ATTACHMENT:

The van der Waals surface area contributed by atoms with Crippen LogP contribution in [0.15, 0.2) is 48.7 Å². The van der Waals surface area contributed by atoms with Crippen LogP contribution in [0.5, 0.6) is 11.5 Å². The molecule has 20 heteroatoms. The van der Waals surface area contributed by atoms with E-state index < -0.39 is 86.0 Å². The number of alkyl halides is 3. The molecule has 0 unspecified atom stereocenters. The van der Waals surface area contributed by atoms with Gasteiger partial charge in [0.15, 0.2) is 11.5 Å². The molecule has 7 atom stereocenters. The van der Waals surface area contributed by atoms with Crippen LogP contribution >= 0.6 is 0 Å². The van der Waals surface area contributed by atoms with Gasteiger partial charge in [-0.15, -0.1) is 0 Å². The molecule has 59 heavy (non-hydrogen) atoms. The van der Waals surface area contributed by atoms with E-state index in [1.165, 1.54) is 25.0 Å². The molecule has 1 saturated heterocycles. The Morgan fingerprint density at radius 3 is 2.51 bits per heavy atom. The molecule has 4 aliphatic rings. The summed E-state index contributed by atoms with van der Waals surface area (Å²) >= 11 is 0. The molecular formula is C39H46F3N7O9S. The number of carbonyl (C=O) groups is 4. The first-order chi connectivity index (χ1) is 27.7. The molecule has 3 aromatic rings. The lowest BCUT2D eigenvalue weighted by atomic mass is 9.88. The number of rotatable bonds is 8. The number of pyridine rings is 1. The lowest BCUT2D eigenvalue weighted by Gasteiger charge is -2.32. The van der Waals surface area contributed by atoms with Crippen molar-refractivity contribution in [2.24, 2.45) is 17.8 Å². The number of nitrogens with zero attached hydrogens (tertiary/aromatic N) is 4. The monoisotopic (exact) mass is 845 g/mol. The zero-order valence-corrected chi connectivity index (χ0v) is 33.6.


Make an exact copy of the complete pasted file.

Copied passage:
The van der Waals surface area contributed by atoms with Crippen LogP contribution in [0.15, 0.2) is 48.7 Å². The van der Waals surface area contributed by atoms with Crippen LogP contribution in [0.5, 0.6) is 11.5 Å². The molecule has 20 heteroatoms. The van der Waals surface area contributed by atoms with E-state index < -0.39 is 86.0 Å². The number of alkyl halides is 3. The molecule has 0 unspecified atom stereocenters. The van der Waals surface area contributed by atoms with Gasteiger partial charge in [0.15, 0.2) is 11.5 Å². The molecule has 7 atom stereocenters. The van der Waals surface area contributed by atoms with Crippen LogP contribution >= 0.6 is 0 Å². The van der Waals surface area contributed by atoms with Gasteiger partial charge in [-0.15, -0.1) is 0 Å². The molecule has 59 heavy (non-hydrogen) atoms. The van der Waals surface area contributed by atoms with E-state index in [1.165, 1.54) is 25.0 Å². The molecule has 1 saturated heterocycles. The Morgan fingerprint density at radius 3 is 2.51 bits per heavy atom. The molecule has 4 aliphatic rings. The summed E-state index contributed by atoms with van der Waals surface area (Å²) >= 11 is 0. The molecular formula is C39H46F3N7O9S. The number of carbonyl (C=O) groups is 4. The first-order chi connectivity index (χ1) is 27.7. The molecule has 3 aromatic rings. The lowest BCUT2D eigenvalue weighted by atomic mass is 9.88. The number of rotatable bonds is 8. The number of pyridine rings is 1. The lowest BCUT2D eigenvalue weighted by Gasteiger charge is -2.32. The van der Waals surface area contributed by atoms with Crippen molar-refractivity contribution in [2.24, 2.45) is 17.8 Å². The number of nitrogens with zero attached hydrogens (tertiary/aromatic N) is 4. The monoisotopic (exact) mass is 845 g/mol. The zero-order valence-corrected chi connectivity index (χ0v) is 33.6.